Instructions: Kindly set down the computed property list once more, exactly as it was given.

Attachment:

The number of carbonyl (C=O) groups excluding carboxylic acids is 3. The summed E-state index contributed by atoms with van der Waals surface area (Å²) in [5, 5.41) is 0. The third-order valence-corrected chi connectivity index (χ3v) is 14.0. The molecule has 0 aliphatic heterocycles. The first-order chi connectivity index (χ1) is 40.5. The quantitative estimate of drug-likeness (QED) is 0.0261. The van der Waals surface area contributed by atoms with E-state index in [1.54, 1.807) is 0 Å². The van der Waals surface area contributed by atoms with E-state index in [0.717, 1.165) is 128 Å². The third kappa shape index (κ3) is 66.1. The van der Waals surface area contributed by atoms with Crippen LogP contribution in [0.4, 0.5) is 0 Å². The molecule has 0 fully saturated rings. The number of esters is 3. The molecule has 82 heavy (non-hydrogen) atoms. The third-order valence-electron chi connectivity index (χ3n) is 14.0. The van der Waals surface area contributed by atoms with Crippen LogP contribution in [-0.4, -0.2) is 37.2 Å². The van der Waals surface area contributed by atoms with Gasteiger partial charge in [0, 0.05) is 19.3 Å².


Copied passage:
The number of carbonyl (C=O) groups excluding carboxylic acids is 3. The summed E-state index contributed by atoms with van der Waals surface area (Å²) in [5, 5.41) is 0. The third-order valence-corrected chi connectivity index (χ3v) is 14.0. The molecule has 0 aliphatic heterocycles. The first-order chi connectivity index (χ1) is 40.5. The quantitative estimate of drug-likeness (QED) is 0.0261. The van der Waals surface area contributed by atoms with E-state index in [1.54, 1.807) is 0 Å². The van der Waals surface area contributed by atoms with E-state index in [0.717, 1.165) is 128 Å². The third kappa shape index (κ3) is 66.1. The van der Waals surface area contributed by atoms with Crippen LogP contribution in [0.4, 0.5) is 0 Å². The molecule has 0 fully saturated rings. The number of esters is 3. The molecule has 82 heavy (non-hydrogen) atoms. The third-order valence-electron chi connectivity index (χ3n) is 14.0. The van der Waals surface area contributed by atoms with Crippen LogP contribution in [-0.4, -0.2) is 37.2 Å². The van der Waals surface area contributed by atoms with Gasteiger partial charge in [0, 0.05) is 19.3 Å².